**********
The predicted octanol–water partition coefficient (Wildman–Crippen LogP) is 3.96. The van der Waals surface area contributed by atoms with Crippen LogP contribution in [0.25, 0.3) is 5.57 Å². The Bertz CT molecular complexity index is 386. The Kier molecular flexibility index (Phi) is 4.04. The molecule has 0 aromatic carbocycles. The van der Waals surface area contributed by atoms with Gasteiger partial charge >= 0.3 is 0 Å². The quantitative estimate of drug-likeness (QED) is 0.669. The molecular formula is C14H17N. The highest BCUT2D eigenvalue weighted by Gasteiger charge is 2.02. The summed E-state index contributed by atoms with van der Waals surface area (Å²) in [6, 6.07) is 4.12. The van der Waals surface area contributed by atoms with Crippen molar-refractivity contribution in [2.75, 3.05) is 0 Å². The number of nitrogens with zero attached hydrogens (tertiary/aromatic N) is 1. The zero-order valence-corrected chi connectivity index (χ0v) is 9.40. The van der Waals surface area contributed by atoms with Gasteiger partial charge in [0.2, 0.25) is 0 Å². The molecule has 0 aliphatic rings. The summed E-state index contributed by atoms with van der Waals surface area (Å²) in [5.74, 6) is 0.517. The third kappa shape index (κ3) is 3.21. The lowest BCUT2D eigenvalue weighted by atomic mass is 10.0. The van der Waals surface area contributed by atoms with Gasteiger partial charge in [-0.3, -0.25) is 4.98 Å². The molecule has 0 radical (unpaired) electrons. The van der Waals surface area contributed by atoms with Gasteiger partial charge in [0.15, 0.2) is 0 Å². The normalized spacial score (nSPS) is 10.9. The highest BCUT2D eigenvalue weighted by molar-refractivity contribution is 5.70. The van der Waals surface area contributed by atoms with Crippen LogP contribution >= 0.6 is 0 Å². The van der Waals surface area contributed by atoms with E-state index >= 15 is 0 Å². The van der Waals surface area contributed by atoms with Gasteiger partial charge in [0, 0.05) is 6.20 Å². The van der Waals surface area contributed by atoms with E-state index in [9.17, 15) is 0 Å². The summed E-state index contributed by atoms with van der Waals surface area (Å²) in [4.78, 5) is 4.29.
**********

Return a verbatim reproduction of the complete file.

The predicted octanol–water partition coefficient (Wildman–Crippen LogP) is 3.96. The van der Waals surface area contributed by atoms with Crippen LogP contribution in [0.25, 0.3) is 5.57 Å². The Bertz CT molecular complexity index is 386. The Kier molecular flexibility index (Phi) is 4.04. The molecule has 0 aromatic carbocycles. The van der Waals surface area contributed by atoms with Gasteiger partial charge >= 0.3 is 0 Å². The quantitative estimate of drug-likeness (QED) is 0.669. The molecular formula is C14H17N. The highest BCUT2D eigenvalue weighted by Gasteiger charge is 2.02. The summed E-state index contributed by atoms with van der Waals surface area (Å²) in [6, 6.07) is 4.12. The van der Waals surface area contributed by atoms with Crippen molar-refractivity contribution in [2.75, 3.05) is 0 Å². The number of nitrogens with zero attached hydrogens (tertiary/aromatic N) is 1. The zero-order valence-corrected chi connectivity index (χ0v) is 9.40. The van der Waals surface area contributed by atoms with Gasteiger partial charge in [0.2, 0.25) is 0 Å². The molecule has 0 aliphatic rings. The summed E-state index contributed by atoms with van der Waals surface area (Å²) in [5.74, 6) is 0.517. The third kappa shape index (κ3) is 3.21. The lowest BCUT2D eigenvalue weighted by atomic mass is 10.0. The van der Waals surface area contributed by atoms with Gasteiger partial charge in [-0.3, -0.25) is 4.98 Å². The molecule has 0 radical (unpaired) electrons. The van der Waals surface area contributed by atoms with Gasteiger partial charge in [0.15, 0.2) is 0 Å². The normalized spacial score (nSPS) is 10.9. The highest BCUT2D eigenvalue weighted by molar-refractivity contribution is 5.70. The van der Waals surface area contributed by atoms with Crippen LogP contribution >= 0.6 is 0 Å². The van der Waals surface area contributed by atoms with E-state index >= 15 is 0 Å². The van der Waals surface area contributed by atoms with Gasteiger partial charge in [0, 0.05) is 6.20 Å². The van der Waals surface area contributed by atoms with E-state index in [9.17, 15) is 0 Å². The summed E-state index contributed by atoms with van der Waals surface area (Å²) in [4.78, 5) is 4.29.